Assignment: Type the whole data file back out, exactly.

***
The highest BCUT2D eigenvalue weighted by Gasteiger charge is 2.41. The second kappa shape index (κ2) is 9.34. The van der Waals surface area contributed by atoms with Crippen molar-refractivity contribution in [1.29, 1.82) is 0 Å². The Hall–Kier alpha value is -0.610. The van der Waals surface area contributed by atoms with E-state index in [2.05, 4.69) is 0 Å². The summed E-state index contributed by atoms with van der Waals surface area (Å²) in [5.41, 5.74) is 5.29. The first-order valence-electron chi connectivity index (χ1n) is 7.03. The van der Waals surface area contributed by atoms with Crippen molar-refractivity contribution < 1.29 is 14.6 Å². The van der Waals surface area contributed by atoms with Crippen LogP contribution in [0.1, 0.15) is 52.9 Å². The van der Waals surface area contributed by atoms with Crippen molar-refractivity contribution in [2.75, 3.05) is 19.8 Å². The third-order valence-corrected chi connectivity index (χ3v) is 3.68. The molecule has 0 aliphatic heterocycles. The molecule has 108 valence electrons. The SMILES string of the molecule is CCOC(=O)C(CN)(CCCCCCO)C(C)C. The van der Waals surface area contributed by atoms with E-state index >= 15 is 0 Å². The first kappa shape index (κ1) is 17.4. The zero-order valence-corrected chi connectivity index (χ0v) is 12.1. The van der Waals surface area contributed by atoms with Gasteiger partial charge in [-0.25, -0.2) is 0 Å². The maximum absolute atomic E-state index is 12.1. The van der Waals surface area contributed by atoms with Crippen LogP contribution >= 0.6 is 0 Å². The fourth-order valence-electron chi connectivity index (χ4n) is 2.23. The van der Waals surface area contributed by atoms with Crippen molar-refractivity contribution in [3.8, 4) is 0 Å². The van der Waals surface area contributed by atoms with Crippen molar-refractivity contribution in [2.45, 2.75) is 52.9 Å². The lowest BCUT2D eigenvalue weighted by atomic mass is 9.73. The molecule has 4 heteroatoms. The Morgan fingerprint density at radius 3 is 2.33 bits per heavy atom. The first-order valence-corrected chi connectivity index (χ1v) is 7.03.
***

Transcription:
The highest BCUT2D eigenvalue weighted by Gasteiger charge is 2.41. The second kappa shape index (κ2) is 9.34. The van der Waals surface area contributed by atoms with Crippen molar-refractivity contribution in [1.29, 1.82) is 0 Å². The Hall–Kier alpha value is -0.610. The van der Waals surface area contributed by atoms with E-state index in [2.05, 4.69) is 0 Å². The summed E-state index contributed by atoms with van der Waals surface area (Å²) in [5.41, 5.74) is 5.29. The first-order valence-electron chi connectivity index (χ1n) is 7.03. The van der Waals surface area contributed by atoms with Crippen molar-refractivity contribution < 1.29 is 14.6 Å². The van der Waals surface area contributed by atoms with Crippen LogP contribution in [0.1, 0.15) is 52.9 Å². The van der Waals surface area contributed by atoms with Crippen molar-refractivity contribution in [2.75, 3.05) is 19.8 Å². The third-order valence-corrected chi connectivity index (χ3v) is 3.68. The molecule has 0 aliphatic heterocycles. The molecule has 108 valence electrons. The SMILES string of the molecule is CCOC(=O)C(CN)(CCCCCCO)C(C)C. The van der Waals surface area contributed by atoms with E-state index >= 15 is 0 Å². The first kappa shape index (κ1) is 17.4. The zero-order valence-corrected chi connectivity index (χ0v) is 12.1. The van der Waals surface area contributed by atoms with Gasteiger partial charge in [-0.25, -0.2) is 0 Å². The maximum absolute atomic E-state index is 12.1. The van der Waals surface area contributed by atoms with Crippen LogP contribution >= 0.6 is 0 Å². The fourth-order valence-electron chi connectivity index (χ4n) is 2.23. The van der Waals surface area contributed by atoms with Crippen molar-refractivity contribution in [3.8, 4) is 0 Å². The van der Waals surface area contributed by atoms with Crippen molar-refractivity contribution in [2.45, 2.75) is 52.9 Å². The lowest BCUT2D eigenvalue weighted by atomic mass is 9.73. The molecule has 4 heteroatoms. The Morgan fingerprint density at radius 3 is 2.33 bits per heavy atom. The first-order valence-corrected chi connectivity index (χ1v) is 7.03.